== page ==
IPRA often gets criticized by attorneys who like to point out that only a small percentage of police misconduct cases result in sustained findings and punishment.
University of Chicago law professor Craig Futterman, who has studied Police Department misconduct cases for 15 years, says that on average, the agency has only sustained 1 percent of the allegations it investigates.
But Ando, IPRA's acting chief, calls those findings "disingenuous" because they take into account all allegations made to IPRA — about 3,000 a year — that include cases the agency isn't allowed to investigate.
State law prohibits IPRA from investigating misconduct claims that don't include sworn affidavits — about half of all the cases. And punishment for some administrative cases gets decided through mediation. If you take those two things into account, IPRA's "sustained rate" is between 7 percent and 14 percent, Ando said.
"A lot of times when people talk about low sustained rates they don't know what they're talking about," he said.
'WALKS LIKE A DUCK'
Robison took Lott's case directly to federal court.
The civil lawsuit claims that while Lott was on a freelance assignment for Getty Images he saw three officers in riot gear pummeling a protester.
"I was walking down Jackson and Wabash. I saw in the distance an individual who was being beaten by police officers. … I got close enough where I could take some telling images," Lott said in an interview.
When police told him to stop taking photographs, Lott told them he was a journalist, and it was his right to document the situation, according to the lawsuit.
"The first time they gave me a verbal warning. The second time they took me by the arms, pushed me to the ground and started beating me with the batons, just belted on me," Lott told DNAinfo.com Chicago. "I was in the fetal position. They were going at my back … stomping on me."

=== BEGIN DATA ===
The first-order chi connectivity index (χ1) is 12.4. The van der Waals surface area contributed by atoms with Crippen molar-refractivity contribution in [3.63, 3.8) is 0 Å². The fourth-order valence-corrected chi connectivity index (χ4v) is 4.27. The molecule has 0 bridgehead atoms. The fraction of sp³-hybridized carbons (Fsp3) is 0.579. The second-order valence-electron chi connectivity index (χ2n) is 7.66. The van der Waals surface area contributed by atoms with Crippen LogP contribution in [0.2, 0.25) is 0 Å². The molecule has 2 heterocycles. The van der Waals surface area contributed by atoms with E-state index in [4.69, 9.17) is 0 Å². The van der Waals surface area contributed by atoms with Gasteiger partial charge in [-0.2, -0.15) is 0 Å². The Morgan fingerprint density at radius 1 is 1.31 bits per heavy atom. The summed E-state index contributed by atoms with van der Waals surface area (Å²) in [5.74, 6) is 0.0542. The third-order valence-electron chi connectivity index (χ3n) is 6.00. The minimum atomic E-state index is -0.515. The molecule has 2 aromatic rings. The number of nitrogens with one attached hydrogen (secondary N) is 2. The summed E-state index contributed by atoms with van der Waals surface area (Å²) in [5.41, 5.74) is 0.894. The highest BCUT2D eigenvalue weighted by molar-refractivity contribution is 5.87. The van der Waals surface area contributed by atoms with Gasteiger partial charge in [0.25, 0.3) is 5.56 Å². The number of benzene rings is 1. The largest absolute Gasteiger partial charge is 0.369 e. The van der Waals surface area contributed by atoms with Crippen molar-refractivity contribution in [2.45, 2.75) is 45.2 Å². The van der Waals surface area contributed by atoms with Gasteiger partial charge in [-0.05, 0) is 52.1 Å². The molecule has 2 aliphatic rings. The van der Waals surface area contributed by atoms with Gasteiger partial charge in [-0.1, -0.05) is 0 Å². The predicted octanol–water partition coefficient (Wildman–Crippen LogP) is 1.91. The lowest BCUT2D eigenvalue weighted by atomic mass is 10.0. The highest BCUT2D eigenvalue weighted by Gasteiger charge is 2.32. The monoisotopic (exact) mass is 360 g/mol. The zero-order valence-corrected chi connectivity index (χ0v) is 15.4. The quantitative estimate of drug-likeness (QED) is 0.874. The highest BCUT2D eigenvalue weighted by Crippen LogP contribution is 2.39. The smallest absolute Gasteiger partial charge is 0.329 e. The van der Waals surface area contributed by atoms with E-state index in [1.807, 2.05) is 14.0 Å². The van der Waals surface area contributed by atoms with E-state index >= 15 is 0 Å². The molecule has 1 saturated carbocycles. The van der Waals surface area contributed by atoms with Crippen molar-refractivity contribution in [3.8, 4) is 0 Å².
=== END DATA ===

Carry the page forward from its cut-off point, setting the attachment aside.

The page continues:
According to the lawsuit, officers confiscated Lott's two cameras and smashed them, and also took his prescription glasses and stomped on them.
"An officer took both of my cameras ... and then blatantly slammed them to the ground as if he just scored a touchdown," Lott said in an interview.
As Lott laid on the ground, his hands bound by zip ties, he listened as cops huddled to get their story straight and determine what charges to pin on the photographer, the civil lawsuit alleges.
Robison said Lott was originally arrested for "mob action," a felony. Ultimately, Lott was charged with reckless conduct, a misdemeanor for "trying to incite a riot," according to a police report.
Lott spent eight hours in a police lockup. And when he was released, he only got one camera back, but it didn't have the memory card that captured the images he shot. In fact, all of his memory cards were missing, according to a police report filed by Lott that day.
The charges against Lott were dismissed when the arresting officer, Gary Hughes, didn't show up in court, according to court records. Hughes, who is serving a military deployment in Afghanistan, couldn't be reached for comment and did not respond to messages delivered through the police union.
City lawyers denied Lott's charges against police in legal filings in federal court, where his case is still pending.
Robison said there's no better example of the Police Department's lying problem — and the culture of officers covering for each other — than Lott's case.
"There's a certain amount of, ‘It looks like a duck and walks like a duck,' " Robison said.
"To seize a member of the press for taking pictures of a newsworthy event and to throw that person down on the ground, beat them, strip them of their cameras, shatter them on the ground and then arrest them on a felony charge … I don't think you can look at that factual scenario and say that the officers were operating with a maximum amount of integrity and honesty," Robison said.
IPRA opened an investigation after the civil lawsuit was filed in federal court, as required by its internal policies. But the investigation hasn't been launched because there isn't a sworn affidavit accusing officers of misconduct on file, an IPRA spokesman said.
Blaire Dalton, who also represents Lott, said she received a letter from IPRA regarding its open probe but doesn't plan on allowing Lott to be interviewed as part of that investigation. Dalton, like several civil rights attorneys interviewed by DNAinfo.com Chicago, said she considers IPRA as being on the same side as the CPD.
RETIRED BEFORE HEARING ON FIRING
Sometimes IPRA sustains Rule 14 allegations and recommends that the officer be fired from the police force, but not before the officer gets accused of misconduct again.
Take retired Sgt. Thomas O'Grady.
While making an arrest in the Shakespeare District in Logan Square in September 2007, the then-30-year police veteran grabbed a handcuffed man by the face, slammed his head against a squad car, choked him, punched him in the head, squeezed the man's testicles and called him a racial slur, according to allegations in IPRA reports.
It took IPRA two years to finish its investigation.
In December 2009, the probe ended with sustained charges of brutality and violating Rule 14, according to IPRA reports.